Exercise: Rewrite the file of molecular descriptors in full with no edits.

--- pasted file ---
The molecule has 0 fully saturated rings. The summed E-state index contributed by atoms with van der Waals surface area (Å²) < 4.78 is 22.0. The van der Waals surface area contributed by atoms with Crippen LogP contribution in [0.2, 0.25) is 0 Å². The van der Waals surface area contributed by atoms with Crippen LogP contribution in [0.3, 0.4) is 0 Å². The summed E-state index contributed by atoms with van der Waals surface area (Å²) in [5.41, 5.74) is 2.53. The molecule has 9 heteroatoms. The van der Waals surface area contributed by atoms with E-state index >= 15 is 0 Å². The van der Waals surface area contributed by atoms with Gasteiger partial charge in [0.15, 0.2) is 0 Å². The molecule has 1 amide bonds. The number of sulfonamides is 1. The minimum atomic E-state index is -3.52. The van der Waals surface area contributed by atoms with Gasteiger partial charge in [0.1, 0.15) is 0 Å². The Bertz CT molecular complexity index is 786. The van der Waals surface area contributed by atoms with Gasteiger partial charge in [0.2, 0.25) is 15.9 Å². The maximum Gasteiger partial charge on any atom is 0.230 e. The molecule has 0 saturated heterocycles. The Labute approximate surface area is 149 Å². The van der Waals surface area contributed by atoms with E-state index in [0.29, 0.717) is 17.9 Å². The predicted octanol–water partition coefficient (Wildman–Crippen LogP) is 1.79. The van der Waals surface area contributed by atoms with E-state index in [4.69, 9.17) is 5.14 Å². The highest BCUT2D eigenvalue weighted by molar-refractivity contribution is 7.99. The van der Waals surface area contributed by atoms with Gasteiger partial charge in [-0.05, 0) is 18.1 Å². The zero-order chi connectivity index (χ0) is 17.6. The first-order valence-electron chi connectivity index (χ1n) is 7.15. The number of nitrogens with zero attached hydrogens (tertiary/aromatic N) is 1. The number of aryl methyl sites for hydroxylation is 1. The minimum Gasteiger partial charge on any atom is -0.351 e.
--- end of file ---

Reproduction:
The molecule has 0 fully saturated rings. The summed E-state index contributed by atoms with van der Waals surface area (Å²) < 4.78 is 22.0. The van der Waals surface area contributed by atoms with Crippen LogP contribution in [0.2, 0.25) is 0 Å². The van der Waals surface area contributed by atoms with Crippen LogP contribution in [0.3, 0.4) is 0 Å². The summed E-state index contributed by atoms with van der Waals surface area (Å²) in [5.41, 5.74) is 2.53. The molecule has 9 heteroatoms. The van der Waals surface area contributed by atoms with E-state index >= 15 is 0 Å². The van der Waals surface area contributed by atoms with Gasteiger partial charge in [0.15, 0.2) is 0 Å². The molecule has 1 amide bonds. The number of sulfonamides is 1. The minimum atomic E-state index is -3.52. The van der Waals surface area contributed by atoms with Gasteiger partial charge in [0.1, 0.15) is 0 Å². The Bertz CT molecular complexity index is 786. The van der Waals surface area contributed by atoms with Gasteiger partial charge in [0.2, 0.25) is 15.9 Å². The maximum Gasteiger partial charge on any atom is 0.230 e. The molecule has 0 saturated heterocycles. The Labute approximate surface area is 149 Å². The van der Waals surface area contributed by atoms with E-state index in [0.29, 0.717) is 17.9 Å². The predicted octanol–water partition coefficient (Wildman–Crippen LogP) is 1.79. The van der Waals surface area contributed by atoms with E-state index in [4.69, 9.17) is 5.14 Å². The highest BCUT2D eigenvalue weighted by molar-refractivity contribution is 7.99. The van der Waals surface area contributed by atoms with Gasteiger partial charge in [-0.05, 0) is 18.1 Å². The zero-order chi connectivity index (χ0) is 17.6. The first-order valence-electron chi connectivity index (χ1n) is 7.15. The number of nitrogens with zero attached hydrogens (tertiary/aromatic N) is 1. The number of aryl methyl sites for hydroxylation is 1. The minimum Gasteiger partial charge on any atom is -0.351 e.